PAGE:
Beginning to write my account of my trip may be foolish as it’s uneventful so far and I have 2 pages already but how I wish that dad would have written what he was experiencing and feeling. I would then have his story without asking questions and although he never talked about it I would still know so much without needing to ask. (Although I’m sure that I would still be full of questions about what he wrote). I now will have to learn his story from the accounts of others. Although (announcement: 25,000 feet-touchdown 32 min.) that is not a bad thing as I feel that I am becoming even closer to my father – more involved in the feelings and almost like I’m part of that life with him – like maybe for a period of time I am him. It maybe is better for me to have to work to learn about his involvement. I’m in contact with wonderful, knowledgeable people who are so encouraging and helpful – realizing the stories need to be told. They have to live on through their sons and daughters and now depend on us as the next generation. (Preparing to land) I’m anxious to meet Nancy and Joan Thayer who will be on the next flight with me. I hope they like me or it will be a long 2 weeks. Oh well, there’s 16 people – if they don’t somebody should I would think. (It’s a little bumpy but at least it’s not because we’re taking flak).
I’ve just boarded Flt 70. I met Nancy and Joan and they seem really nice. I found them by looking for the yellow “Traveldesigns” tags. I’m going to try to sleep so I’m not mixed up when we get there. This is a huge plane and is 90% full. So far no one’s next to me but people are still boarding – a lot of German is being spoken. (Seat 24A). Hope I fall asleep and wake up when we’re there. That would be good. Flight should take 6 hours and 45 minutes. I want to be awake to fly into Frankfurt. It will be under different conditions than when dad flew, being shot down over Frankfurt. Luckily today we don’t have to worry about that but I will be thinking about it. We may pass through the same air space. (Dad’s last mission was a mission to Frankfurt.)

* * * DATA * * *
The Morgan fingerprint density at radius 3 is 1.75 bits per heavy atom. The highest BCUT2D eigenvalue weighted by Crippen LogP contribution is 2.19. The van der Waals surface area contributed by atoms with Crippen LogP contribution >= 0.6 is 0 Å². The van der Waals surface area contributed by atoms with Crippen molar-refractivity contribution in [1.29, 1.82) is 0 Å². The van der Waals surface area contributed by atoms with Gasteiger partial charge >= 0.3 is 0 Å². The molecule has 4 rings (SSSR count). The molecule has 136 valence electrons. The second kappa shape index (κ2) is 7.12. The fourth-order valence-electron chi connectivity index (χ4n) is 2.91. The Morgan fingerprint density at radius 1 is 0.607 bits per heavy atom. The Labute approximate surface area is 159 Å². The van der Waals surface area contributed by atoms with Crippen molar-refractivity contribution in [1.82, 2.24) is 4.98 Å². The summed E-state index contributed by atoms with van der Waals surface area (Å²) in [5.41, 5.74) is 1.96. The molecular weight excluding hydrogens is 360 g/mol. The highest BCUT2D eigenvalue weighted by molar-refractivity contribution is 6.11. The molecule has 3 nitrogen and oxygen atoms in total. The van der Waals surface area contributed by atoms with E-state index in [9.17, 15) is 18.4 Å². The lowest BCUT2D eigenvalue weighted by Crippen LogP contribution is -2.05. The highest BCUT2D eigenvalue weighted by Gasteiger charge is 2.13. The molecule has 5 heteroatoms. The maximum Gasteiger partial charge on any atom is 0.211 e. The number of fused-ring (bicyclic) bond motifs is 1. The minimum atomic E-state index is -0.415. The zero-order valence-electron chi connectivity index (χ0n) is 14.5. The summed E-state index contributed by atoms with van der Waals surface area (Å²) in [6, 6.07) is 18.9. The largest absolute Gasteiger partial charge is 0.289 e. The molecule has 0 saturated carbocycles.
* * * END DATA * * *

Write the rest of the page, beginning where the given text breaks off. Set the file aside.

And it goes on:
4/26/05: I don’t think that I slept. If I did I don’t remember it. My eyes were closed but I felt every unsettling bump. Come to think of it though I dreamt a little bit as I was in a coffee shop but that may have been a second’s worth of sleep. I do have to go to the bathroom but the guy one seat over from me is sound asleep and I don’t want to wake him. His mouth is wide open and he’s making a snorting noise and I don’t want to embarrass him so I guess I’ll try to wait as long as I can. Nancy just came up and said it’s another half hour to landing. I have a wing seat and the wings are huge. We’re beginning the descent so it won’t be long; our descent into Frankfurt, the same City that my father and crew dropped their payload of bombs on February 4, 1944, before disaster struck their aircraft. Wow, who would have thought I’d be on this “mission” so connected to my father’s!

I’ll have to wait until we land to find a restroom. Oh well, wonder what dad had to do when he had to go.
We just landed.